I'm full swing for education this time of year. April and May are when all of the scouts want to schedule tours, when schools hold their "High Interest Day" or "Try It Day", and when teachers ask me to come in and do presentations for their students.
One of the presentations I do annually for the first graders of Lake Country Elementary School in Hartland is an animal safety program. This is actually a timely program to do at the end of the school year -- Waukesha County Humane Officers tell me that the incidence of dog bites goes up when summer vacation first begins. Dogs are used to the peace and quiet they get most days when the kids are in school, and the tend to be less tolerant when the kids are home more (the parents tell me they feel the same way!)
When I first took the job of Humane Educator 5 years ago I did research and did my presentations based on the animal safety material that is out there. The trend seems to be based on two things -- "May I Please Pet Your Dog" in which children are instructed to ask before they pet someone else's dog, and "Be a Tree" -- which instructs children to stay still, look away from the dog, and be quiet in case they encounter a stray dog.
I do use "May I Please Pet Your Dog". Kids are many times not aware that some dogs will be less than thrilled by their love, and it's another way of instilling polite behavior.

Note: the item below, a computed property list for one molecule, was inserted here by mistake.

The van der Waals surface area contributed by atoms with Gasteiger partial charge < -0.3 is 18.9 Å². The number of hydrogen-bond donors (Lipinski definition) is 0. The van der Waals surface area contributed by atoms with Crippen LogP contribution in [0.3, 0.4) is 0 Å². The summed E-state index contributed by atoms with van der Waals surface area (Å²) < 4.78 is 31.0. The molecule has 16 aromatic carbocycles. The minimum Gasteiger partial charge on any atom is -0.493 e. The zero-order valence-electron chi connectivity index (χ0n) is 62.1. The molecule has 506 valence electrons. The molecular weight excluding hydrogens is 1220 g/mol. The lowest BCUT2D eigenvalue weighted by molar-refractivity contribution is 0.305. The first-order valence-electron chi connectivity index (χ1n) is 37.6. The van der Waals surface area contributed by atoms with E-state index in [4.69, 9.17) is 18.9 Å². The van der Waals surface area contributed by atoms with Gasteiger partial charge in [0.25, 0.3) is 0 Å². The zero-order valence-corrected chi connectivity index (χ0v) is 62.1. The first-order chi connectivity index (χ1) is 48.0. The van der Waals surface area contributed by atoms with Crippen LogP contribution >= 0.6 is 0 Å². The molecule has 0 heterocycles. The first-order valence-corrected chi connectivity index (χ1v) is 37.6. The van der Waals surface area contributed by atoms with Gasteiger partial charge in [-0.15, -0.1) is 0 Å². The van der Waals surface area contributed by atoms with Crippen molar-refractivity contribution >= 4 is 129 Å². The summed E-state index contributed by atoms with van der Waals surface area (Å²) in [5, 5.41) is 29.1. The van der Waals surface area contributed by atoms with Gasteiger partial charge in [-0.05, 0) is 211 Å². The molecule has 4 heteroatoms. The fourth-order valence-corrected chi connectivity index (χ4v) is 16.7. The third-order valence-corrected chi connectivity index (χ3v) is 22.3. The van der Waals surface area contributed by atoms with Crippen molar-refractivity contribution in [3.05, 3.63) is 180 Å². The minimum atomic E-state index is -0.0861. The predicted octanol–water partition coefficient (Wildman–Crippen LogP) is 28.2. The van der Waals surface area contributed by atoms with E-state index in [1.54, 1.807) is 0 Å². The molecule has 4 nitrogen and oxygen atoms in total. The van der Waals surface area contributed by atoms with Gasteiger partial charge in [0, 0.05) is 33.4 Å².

However, over a period of years I started to question the "Be a Tree" portion of the program. According to the website Dog Bite Law run by attorney Kenneth Phillips who is widely recognized as the nation's leading authority on dog bite law, "the vast majority of biting dogs (77%) belong to the victim's family or a friend."
Additionally, I started to notice when talking to kids who had been bitten by a dog that none of them had ever been bitten by a stray dog. The dog was almost always their own dog, or a dog that belonged to someone they knew.
As an educator I know that there is only a small amount of information that will be retained after I'm gone. I decided to focus on the information that was more relevant to keeping kids safe with dogs that they know.
My current presentation includes information about signals that animals give when they want to be left alone, times when children should leave animals alone (when eating, sleeping, chewing on a toy, etc.), and having respect for an animal who is running away from you - animals like their space too!
I also emphasize that dogs DO NOT like to be hugged. This is something that most adults don't know, and something that is very natural for children to do when they are feeling affectionate. Many children get bit in the fact when they go to hug a dog who really doesn't understand it's a friendly gesture. (For more information about this and other canine emotions read Patricia McConnell's book "For the Love of a Dog: Understanding Emotion in You and Your Best Friend".) When one dog places his paw over the back of another dog it's actually a status seeking behavior -- and so some dogs may not appreciate a child seeking higher status. Many dogs also do not like to be restrained -- and that's what's going on during a hug!
Mystic an I had fun the last two days at Lake Country Elementary School. The teachers were amazed at how well behaved and calm he was in the school -- especially in the hallway as most of the children were on their way to lunch. And the kids just loved him -- as you can see by the photos.